Sketching Fairies

It started with drawing lessons, and our animation boss was determined we learn the characters inside and out. Long before we began our task of final clean-ups of the animated art we had to first prove ourselves as artists. Sure, we were simply doing in-betweens and clean-ups, but our work had better be on the mark since it would be scrutinized by the animators and the directing animators as well. In time, our work would have to past muster in sweatbox sessions with the director before being given the final once over by none other than the boss himself, Walt Disney.

Back in 1957, I was given my feature animation assignment and I joined the“ Fairy Unit” lead by animator, Fred Hellmich. The team consisted of Disney veteran, Chuck Williams and Jim Fletcher doing lead clean-up. Rounding out the team were, Rick Gonzalez, Bob Reese and myself. We would spend the next two years pounding out footage for the feature animated Disney classic, “Sleeping Beauty.” Of course, there would be a number of character animators “looking over our shoulders” during the process. As expected, several veteran Disney artists were assigned to animate the fairies and I’m afraid I can’t remember all their names. On a side note, a number of these talented artists never received their well deserved screen credit on the movie but that’s the way things were back then. Talented guys like Hal Ambro, Hank Tanas, Don Lusk, Jerry Hathcock and George Nicholas would be going over our fairy drawings, but the heat would really be on when these sketches were handed to directing animators, Frank Thomas and Ollie Johnston.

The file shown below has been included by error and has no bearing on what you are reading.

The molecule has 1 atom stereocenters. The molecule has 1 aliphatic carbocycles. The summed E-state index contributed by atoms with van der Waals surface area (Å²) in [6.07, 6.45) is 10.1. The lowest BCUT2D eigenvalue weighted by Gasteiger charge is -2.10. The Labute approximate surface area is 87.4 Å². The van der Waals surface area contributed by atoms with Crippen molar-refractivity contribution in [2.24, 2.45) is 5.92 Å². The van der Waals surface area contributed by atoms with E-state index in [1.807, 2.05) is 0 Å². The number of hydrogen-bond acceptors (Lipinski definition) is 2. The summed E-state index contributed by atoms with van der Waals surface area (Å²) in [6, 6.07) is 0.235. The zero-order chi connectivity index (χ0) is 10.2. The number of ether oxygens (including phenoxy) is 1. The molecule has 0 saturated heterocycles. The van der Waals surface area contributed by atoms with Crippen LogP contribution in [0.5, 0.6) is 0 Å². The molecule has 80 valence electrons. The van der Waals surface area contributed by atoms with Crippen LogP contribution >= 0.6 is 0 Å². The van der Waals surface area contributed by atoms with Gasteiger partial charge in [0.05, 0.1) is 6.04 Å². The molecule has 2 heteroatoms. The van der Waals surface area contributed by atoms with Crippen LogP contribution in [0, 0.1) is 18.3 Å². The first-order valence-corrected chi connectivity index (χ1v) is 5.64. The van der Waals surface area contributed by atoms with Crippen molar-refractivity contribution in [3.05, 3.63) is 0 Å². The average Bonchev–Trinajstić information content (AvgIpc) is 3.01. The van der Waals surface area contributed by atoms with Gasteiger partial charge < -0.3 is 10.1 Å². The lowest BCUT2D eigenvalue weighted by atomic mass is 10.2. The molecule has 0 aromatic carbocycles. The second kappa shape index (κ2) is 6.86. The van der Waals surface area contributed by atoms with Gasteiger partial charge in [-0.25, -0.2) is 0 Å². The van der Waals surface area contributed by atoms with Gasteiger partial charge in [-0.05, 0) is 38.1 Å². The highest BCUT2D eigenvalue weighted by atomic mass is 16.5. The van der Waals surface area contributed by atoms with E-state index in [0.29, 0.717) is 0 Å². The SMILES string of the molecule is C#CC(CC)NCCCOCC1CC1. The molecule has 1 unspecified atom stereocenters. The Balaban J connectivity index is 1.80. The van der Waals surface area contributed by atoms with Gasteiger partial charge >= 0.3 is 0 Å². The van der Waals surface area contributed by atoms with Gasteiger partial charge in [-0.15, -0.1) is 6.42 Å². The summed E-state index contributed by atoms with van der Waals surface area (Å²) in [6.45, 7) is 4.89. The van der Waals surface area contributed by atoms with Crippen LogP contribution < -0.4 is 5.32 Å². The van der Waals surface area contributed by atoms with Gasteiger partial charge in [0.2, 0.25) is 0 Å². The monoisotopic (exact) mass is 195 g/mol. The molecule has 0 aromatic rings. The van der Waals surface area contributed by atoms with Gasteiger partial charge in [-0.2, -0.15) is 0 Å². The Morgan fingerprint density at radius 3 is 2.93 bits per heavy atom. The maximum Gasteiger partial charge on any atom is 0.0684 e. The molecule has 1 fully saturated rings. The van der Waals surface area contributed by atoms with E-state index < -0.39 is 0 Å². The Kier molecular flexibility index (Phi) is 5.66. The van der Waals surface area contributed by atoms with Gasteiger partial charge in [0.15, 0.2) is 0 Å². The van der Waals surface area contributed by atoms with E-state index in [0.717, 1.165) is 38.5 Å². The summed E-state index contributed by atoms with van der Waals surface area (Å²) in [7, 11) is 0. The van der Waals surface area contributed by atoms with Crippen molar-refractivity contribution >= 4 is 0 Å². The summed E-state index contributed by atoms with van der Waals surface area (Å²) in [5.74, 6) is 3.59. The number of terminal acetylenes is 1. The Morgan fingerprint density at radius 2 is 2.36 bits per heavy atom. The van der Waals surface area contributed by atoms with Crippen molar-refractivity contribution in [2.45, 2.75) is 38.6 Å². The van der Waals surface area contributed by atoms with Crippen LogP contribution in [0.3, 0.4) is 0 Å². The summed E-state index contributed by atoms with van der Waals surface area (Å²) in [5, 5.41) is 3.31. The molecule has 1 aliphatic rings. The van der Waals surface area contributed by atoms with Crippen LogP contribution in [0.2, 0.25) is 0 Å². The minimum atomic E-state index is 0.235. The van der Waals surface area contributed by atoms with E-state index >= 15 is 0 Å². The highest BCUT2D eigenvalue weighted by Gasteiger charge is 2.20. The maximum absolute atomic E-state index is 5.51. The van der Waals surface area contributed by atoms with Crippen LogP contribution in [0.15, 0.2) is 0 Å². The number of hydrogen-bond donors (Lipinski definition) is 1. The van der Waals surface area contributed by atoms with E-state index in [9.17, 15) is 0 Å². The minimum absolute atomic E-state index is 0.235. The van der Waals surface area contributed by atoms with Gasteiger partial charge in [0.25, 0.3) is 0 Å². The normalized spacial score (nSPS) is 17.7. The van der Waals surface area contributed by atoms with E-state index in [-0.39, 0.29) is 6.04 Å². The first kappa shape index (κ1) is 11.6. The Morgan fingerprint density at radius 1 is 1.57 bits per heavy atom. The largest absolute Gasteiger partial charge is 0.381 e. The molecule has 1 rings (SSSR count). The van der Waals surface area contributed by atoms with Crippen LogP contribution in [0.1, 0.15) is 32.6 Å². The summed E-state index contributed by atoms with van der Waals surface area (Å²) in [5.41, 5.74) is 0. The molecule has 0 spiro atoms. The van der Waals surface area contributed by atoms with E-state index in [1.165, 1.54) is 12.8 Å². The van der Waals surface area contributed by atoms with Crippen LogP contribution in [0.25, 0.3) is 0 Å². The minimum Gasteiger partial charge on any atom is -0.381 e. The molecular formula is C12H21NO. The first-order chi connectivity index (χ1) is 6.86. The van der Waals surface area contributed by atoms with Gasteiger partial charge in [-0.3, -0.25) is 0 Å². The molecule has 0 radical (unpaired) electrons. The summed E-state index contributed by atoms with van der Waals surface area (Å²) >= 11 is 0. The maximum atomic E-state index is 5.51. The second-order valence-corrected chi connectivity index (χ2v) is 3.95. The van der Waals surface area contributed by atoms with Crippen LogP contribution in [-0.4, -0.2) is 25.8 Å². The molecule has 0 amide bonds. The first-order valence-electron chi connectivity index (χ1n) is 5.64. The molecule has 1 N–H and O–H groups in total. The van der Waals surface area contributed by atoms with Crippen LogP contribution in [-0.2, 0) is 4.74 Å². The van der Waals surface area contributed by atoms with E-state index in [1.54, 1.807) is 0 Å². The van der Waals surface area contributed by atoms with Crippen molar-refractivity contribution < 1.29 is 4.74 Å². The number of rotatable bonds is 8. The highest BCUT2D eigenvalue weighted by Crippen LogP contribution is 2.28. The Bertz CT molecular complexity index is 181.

Our animation unit moved into offices on the second floor of Disney’s Animation Building. We shared the upstairs unit with sequence director, Les Clark who had been handed the opening sequence of the film. Layout artists, Homer Jonas and Jack Huber shared an expansive office down the hall from us as they began sketching the triumphant opening sequence of the motion picture. In case you didn’t know, that marvelous opening of the movie is largely the work of Homer and Jack. These talented guys managed to pull off a spectacular film opening with very little animation. Should you study the colorful sequence you might notice that most of the movement is being created with selective camera pans and trucks over static artwork. On another note, the wing was also the home of Mickey Mouse Club director, C. August (Nick)Nichols and writer, actor, Bob Amsberry. It was a fun place to be but eventually we had to leave our upstairs office and relocate to G-wing on the first floor of the Animation Building. This wing remained our home throughout the remainder of the movie. Our young colleague, Bob Reese always managed to befriend the “kids” on the Disney movie sets and he would sometimes bring them to our offices over in animation. We had visitors such as Annette Funicello and Tim Considine in our offices on occasion and that was a pretty big deal.

Of course, most of our time was spent doing the difficult and challenging work of creating finished drawings of the three good fairies, Flora, Fauna and Merriweather. The drawing lessons Freddy Hellmich put us through early on truly paid off when we found ourselves in the thick of production. Creating the art for Walt Disney’s masterpiece “Sleeping Beauty” was a challenge to be sure. However, it remains one of the best experiences of my animation career.

 We spent most of 1957-1958 drawing these three wonderful ladies. It was my first Walt Disney feature film and it's an experience I'll never forget.

We spent most of 1957-1958 drawing these three wonderful ladies. It was my first Walt Disney feature film and it's an experience I'll never forget.